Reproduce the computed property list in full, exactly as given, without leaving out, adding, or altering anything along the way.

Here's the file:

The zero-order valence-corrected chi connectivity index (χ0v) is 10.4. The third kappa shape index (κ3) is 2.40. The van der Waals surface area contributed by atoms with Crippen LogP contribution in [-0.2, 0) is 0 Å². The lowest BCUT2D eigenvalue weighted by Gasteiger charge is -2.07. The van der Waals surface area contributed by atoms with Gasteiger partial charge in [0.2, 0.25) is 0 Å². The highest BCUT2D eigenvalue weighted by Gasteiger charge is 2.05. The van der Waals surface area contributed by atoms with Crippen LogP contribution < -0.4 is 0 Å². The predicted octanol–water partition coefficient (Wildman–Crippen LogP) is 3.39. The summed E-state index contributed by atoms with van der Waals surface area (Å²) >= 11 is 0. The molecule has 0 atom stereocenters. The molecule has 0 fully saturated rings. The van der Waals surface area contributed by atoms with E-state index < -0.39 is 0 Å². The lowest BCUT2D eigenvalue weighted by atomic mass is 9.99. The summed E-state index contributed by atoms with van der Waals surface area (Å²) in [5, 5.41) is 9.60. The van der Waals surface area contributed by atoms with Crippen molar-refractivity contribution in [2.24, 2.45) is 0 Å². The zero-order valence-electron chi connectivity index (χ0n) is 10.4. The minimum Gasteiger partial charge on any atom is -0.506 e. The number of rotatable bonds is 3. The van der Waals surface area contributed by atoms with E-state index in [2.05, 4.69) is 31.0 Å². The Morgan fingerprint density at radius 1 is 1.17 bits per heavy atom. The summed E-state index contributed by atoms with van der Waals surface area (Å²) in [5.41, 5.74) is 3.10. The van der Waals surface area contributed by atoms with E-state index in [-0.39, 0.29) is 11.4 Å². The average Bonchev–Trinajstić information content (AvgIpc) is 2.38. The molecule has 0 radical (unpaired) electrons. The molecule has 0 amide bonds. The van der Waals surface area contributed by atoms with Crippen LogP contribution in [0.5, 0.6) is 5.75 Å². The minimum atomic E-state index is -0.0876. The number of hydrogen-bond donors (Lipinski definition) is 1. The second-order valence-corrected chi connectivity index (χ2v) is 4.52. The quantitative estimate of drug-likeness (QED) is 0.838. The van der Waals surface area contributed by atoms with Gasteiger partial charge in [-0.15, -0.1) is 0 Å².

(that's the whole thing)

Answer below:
The zero-order valence-corrected chi connectivity index (χ0v) is 10.4. The third kappa shape index (κ3) is 2.40. The van der Waals surface area contributed by atoms with Crippen LogP contribution in [-0.2, 0) is 0 Å². The lowest BCUT2D eigenvalue weighted by Gasteiger charge is -2.07. The van der Waals surface area contributed by atoms with Gasteiger partial charge in [0.2, 0.25) is 0 Å². The highest BCUT2D eigenvalue weighted by Gasteiger charge is 2.05. The van der Waals surface area contributed by atoms with Crippen LogP contribution < -0.4 is 0 Å². The predicted octanol–water partition coefficient (Wildman–Crippen LogP) is 3.39. The summed E-state index contributed by atoms with van der Waals surface area (Å²) >= 11 is 0. The molecule has 0 atom stereocenters. The molecule has 0 fully saturated rings. The van der Waals surface area contributed by atoms with E-state index < -0.39 is 0 Å². The lowest BCUT2D eigenvalue weighted by atomic mass is 9.99. The summed E-state index contributed by atoms with van der Waals surface area (Å²) in [5, 5.41) is 9.60. The van der Waals surface area contributed by atoms with Crippen molar-refractivity contribution in [2.24, 2.45) is 0 Å². The zero-order valence-electron chi connectivity index (χ0n) is 10.4. The minimum Gasteiger partial charge on any atom is -0.506 e. The number of rotatable bonds is 3. The van der Waals surface area contributed by atoms with E-state index in [2.05, 4.69) is 31.0 Å². The Morgan fingerprint density at radius 1 is 1.17 bits per heavy atom. The summed E-state index contributed by atoms with van der Waals surface area (Å²) in [5.41, 5.74) is 3.10. The van der Waals surface area contributed by atoms with E-state index in [-0.39, 0.29) is 11.4 Å². The average Bonchev–Trinajstić information content (AvgIpc) is 2.38. The molecule has 0 radical (unpaired) electrons. The molecule has 0 amide bonds. The van der Waals surface area contributed by atoms with Crippen LogP contribution in [0.5, 0.6) is 5.75 Å². The minimum atomic E-state index is -0.0876. The number of hydrogen-bond donors (Lipinski definition) is 1. The second-order valence-corrected chi connectivity index (χ2v) is 4.52. The quantitative estimate of drug-likeness (QED) is 0.838. The van der Waals surface area contributed by atoms with Gasteiger partial charge in [-0.15, -0.1) is 0 Å².